The Bone Tree
- 832 Pages
- On-Sale Date: 09/13/2016
- ISBN: 9780062311122
- Reading Guide
- Series: Penn Cage
- Trim Size: 5.313in x 8.000in x 1.333in
From #1 New York Times bestselling author Greg Iles comes the second novel in his Natchez Burning trilogy—which also includes Natchez Burning and the upcoming Mississippi Blood—an epic trilogy of blood and race, family and justice, featuring Southern lawyer Penn Cage.
Former prosecutor Penn Cage and his fiancée, reporter and publisher Caitlin Masters, have barely escaped with their lives after being attacked by wealthy businessman Brody Royal and his Double Eagles, a KKK sect with ties to some of Mississippi’s most powerful men. But the real danger has only begun as FBI Special Agent John Kaiser warns Penn that Brody wasn’t the true leader of the Double Eagles. The puppeteer who actually controls the terrorist group is a man far more fearsome: the chief of the state police’s Criminal Investigations Bureau, Forrest Knox.
The only way Penn can save his father, Dr. Tom Cage—who is fleeing a murder charge as well as corrupt cops bent on killing him—is either to make a devil’s bargain with Knox or destroy him. While Penn desperately pursues both options, Caitlin uncovers the real story behind a series of unsolved civil rights murders that may hold the key to the Double Eagles’ downfall. The trail leads her deep into the past, into the black backwaters of the Mississippi River, to a secret killing ground used by slave owners and the Klan for over two hundred years . . . a place of terrifying evil known only as “the bone tree.”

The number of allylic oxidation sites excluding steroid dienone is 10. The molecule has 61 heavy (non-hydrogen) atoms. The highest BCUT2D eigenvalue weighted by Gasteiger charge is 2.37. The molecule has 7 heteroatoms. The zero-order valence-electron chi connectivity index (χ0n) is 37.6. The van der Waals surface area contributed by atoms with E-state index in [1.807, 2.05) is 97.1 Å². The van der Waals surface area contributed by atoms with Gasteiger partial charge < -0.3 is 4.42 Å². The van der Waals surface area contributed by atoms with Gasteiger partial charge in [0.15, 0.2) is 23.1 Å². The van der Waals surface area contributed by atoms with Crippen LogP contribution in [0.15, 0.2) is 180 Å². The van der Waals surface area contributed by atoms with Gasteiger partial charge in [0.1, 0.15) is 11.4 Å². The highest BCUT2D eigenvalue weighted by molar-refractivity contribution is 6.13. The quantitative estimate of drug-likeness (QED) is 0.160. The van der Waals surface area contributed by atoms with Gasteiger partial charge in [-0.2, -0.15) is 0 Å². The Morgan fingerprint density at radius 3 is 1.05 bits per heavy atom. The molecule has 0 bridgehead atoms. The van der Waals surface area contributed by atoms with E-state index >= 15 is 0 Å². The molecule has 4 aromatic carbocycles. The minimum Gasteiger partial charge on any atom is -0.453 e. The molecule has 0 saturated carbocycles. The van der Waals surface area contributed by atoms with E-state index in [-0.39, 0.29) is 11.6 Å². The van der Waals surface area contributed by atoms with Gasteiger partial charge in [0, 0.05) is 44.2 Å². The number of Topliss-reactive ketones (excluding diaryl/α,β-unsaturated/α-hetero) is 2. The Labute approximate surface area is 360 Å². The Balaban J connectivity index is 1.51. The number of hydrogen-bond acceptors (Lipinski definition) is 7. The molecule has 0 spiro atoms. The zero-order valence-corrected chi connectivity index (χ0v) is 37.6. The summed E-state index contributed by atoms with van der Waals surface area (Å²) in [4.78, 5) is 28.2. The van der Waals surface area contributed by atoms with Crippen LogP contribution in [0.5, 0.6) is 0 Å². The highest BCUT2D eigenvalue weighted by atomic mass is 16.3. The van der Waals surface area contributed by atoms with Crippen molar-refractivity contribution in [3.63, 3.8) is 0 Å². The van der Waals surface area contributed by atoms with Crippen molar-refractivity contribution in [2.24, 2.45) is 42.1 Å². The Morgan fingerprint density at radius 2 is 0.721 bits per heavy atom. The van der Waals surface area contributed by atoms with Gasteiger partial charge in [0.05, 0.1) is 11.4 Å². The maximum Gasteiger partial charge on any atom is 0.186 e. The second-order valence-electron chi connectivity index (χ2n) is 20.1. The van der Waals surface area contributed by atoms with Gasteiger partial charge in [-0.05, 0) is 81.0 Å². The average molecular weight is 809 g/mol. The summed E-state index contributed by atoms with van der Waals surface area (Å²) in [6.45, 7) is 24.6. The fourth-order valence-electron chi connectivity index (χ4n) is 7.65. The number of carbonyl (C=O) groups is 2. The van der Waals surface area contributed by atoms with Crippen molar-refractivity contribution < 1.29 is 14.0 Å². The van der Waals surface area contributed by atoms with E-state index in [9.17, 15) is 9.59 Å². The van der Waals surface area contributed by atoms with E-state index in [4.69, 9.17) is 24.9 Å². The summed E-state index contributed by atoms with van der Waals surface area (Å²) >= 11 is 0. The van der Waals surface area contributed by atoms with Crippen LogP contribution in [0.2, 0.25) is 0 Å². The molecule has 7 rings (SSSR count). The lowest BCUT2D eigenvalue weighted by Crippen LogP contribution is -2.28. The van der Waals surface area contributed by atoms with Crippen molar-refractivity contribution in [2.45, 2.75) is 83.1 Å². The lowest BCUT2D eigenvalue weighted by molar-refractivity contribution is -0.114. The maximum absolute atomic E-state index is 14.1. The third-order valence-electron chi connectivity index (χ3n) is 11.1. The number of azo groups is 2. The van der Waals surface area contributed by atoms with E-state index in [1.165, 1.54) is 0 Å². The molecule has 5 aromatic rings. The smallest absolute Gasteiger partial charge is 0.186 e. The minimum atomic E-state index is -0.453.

The Bone Tree is an explosive, action-packed thriller full of twisting intrigue and deadly secrets, a tale that explores the conflicts and casualties that result when the darkest truths of American history come to light. It puts us inside the skin of a noble man who has always fought for justice—now finally pushed beyond his limits.
Just how far will Penn Cage, the hero we thought we knew, go to protect those he loves?
Greg Iles spent most of his youth in Natchez, Mississippi. His first novel, Spandau Phoenix, was the first of thirteen New York Times bestsellers, and his new trilogy continues the story of Penn Cage, protagonist of The Quiet Game, Turning Angel, and #1 New York Times bestseller The Devil’s Punchbowl. Iles’s novels have been made into films and published in more than thirty-five countries. He lives in Natchez with his wife and has two children.
“Richly plotted…[and] the action-packed narrative moves swiftly to a surprising and moving conclusion.” - Publishers Weekly
“Best-selling author Iles superbly blends past and present in his swift and riveting story line.” - Library Journal (starred review)
“The second installment of his hard-boiled Natchez trilogy finds Iles’ hero Penn Cage on even swampier, and surely deadlier, ground than before.” - Kirkus Reviews
“Absolutely compelling… A beautifully constructed story, some extremely fine writing, and some hard-to-bear tragedy.… Everything is big about this one: its epic scale [and] its built-in readership based on the success of its predecessor.” - Booklist (starred review)
“Race relations, adultery, murder, parenthood and friendship are all smashed together to form a searing saga of remorse and revenge. . . . Better than Natchez Burning. If the third book surpasses the first two then Iles will be elevated to the highest heights of famed storytellers.” - Huffington Post
“’Great Expectations’ transplanted to an American South laced with comparably gothic overtones. . . . Establishes Iles as this generation’s William Faulkner, usurping Pat Conroy as our preeminent Southern writer and potentially establishing him as this era’s finest American novelist, thanks to this moving and meaningful masterpiece of storytelling.” - Providence Journal
“Filled with menace, betrayal, [and] unexpected plot twists. . . . Running through this vast enterprise is the implicit belief that crime fiction is capable of addressing - and illuminating - any aspect of human behavior, including the tragic history of race relations in 20th-century America.” - Washington Post